Lessons learned from the 2019 IPAC National Leadership Conference
Fifteen African Leaders of Tomorrow (ALT) scholars attended Institute of Public Administration of Canada’s (IPAC) National Leadership Conference February 11 – 12, 2019 in Toronto. The following are key takeaways for these future transformational leaders who will face the challenge of becoming change agents in public administration and public service delivery in Africa.
Impact of Transformational Leadership in Public Administration and Public Service Delivery
Transformational leadership can efficiently and effectively manage the needed disruption in the public sector by data-driven decisions, investing in problem-solving or innovative technology, and embracing support, collaboration, and rowing together.
“As transformational leaders, we need to utilize our institutions’ tangible (policies, systems, vision and mission, etc.) and intangible (unwritten rules, beliefs and assumptions, attitudes and feelings, etc.) resources to achieve the desired strategic change in how our continent delivers on public finances, policies, and administration.”
“Leaders must be positive and willing to take risks, experiment, and learn from other successful experiences and/or research findings. ‘There is more risk in doing nothing than doing something.’”
“Transformational leaders encourage employees to continuously question the way things are currently done, actively experiment with new ideas and practices, and view reasonable mistakes as a natural part of the learning process.”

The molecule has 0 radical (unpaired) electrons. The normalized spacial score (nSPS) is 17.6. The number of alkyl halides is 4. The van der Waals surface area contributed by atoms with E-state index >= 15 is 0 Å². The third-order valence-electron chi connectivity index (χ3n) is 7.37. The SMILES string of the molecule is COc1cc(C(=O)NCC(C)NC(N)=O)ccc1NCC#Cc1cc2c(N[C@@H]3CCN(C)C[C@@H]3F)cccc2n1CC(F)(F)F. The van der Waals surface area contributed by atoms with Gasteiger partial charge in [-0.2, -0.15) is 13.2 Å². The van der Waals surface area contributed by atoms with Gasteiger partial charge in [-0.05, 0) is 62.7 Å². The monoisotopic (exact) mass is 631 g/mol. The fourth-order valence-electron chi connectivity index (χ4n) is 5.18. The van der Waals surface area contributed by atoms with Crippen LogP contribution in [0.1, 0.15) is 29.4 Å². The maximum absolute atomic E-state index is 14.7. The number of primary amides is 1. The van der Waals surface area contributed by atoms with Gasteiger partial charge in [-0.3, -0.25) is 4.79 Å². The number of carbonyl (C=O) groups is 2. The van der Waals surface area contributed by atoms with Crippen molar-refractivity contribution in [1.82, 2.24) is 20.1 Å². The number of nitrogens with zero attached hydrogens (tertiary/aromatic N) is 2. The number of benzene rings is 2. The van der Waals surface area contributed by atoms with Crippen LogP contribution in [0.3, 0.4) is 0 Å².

ALT Scholars intend to apply transformational leadership in their home country institutions by creating and communicating goals that reflect the values and beliefs of stakeholders, developing required skills sets, and effectively responding to changing conditions in the internal and external environments of their institutions to achieve the desired strategic goals.
The impact of technology in the modern public administration
“Technology has become an important component of public service delivery; it’s an essential tool to provide efficient, accessible and cost-effective public services.”
Although technology is not an end in itself, leaders should encourage and support its use not just for efficient and effective service delivery, but for continuous development and re-skilling for organizations to remain relevant.
“Public sector managers need to ensure employees have the knowledge, skills and abilities to use the ever-changing technological spectrum in public organizational setting.”
Towards successful change
“Change is inevitable and the cost of doing nothing is higher than attempting to bring in something new to the system.”
Promoting efficient communication to build trust within an organization, staying consistent and encouraging transparency are some of the important factors which determine the success of change within an institution.
Incentives and rewards for change makers and those who dared to take the risk of bringing a positive change to the institution help to instill a culture of tolerance towards risk-taking.
Three elements of successful change: Name It, Negotiate It, Navigate It.
ALT Scholars at 2019 IPAC National Leadership Conference:
- University of British Columbia: Misrak Tekle, Catherine Tarimo, Adedoyin Luwaji, Solomon Atta, Beatrice Zano
- Simon Fraser University: Anointing Momoh
- Ryerson University: Elizabeth Kashala
- McMaster University: William Sulonkemelee, Jr.
- Carleton University: Doreen Kyasiimire
- École nationale d’administration publique: Hadiza Hachimou, Todote Tchenagni
- Dalhousie University: Talent Ndlovu, Abdou Kanteh, Michael Ngara
- Memorial University of Newfoundland: Clarisse Uwamahoro
The ALT Scholarship Program is funded by the Government of Canada through Global Affairs Canada and by Mastercard Foundation. It is managed by CBIE in partnership with the Institute of Public Administration of Canada and in collaboration with the African Association of Public Administration and Management and the Canadian Association of Programs in Public Administration.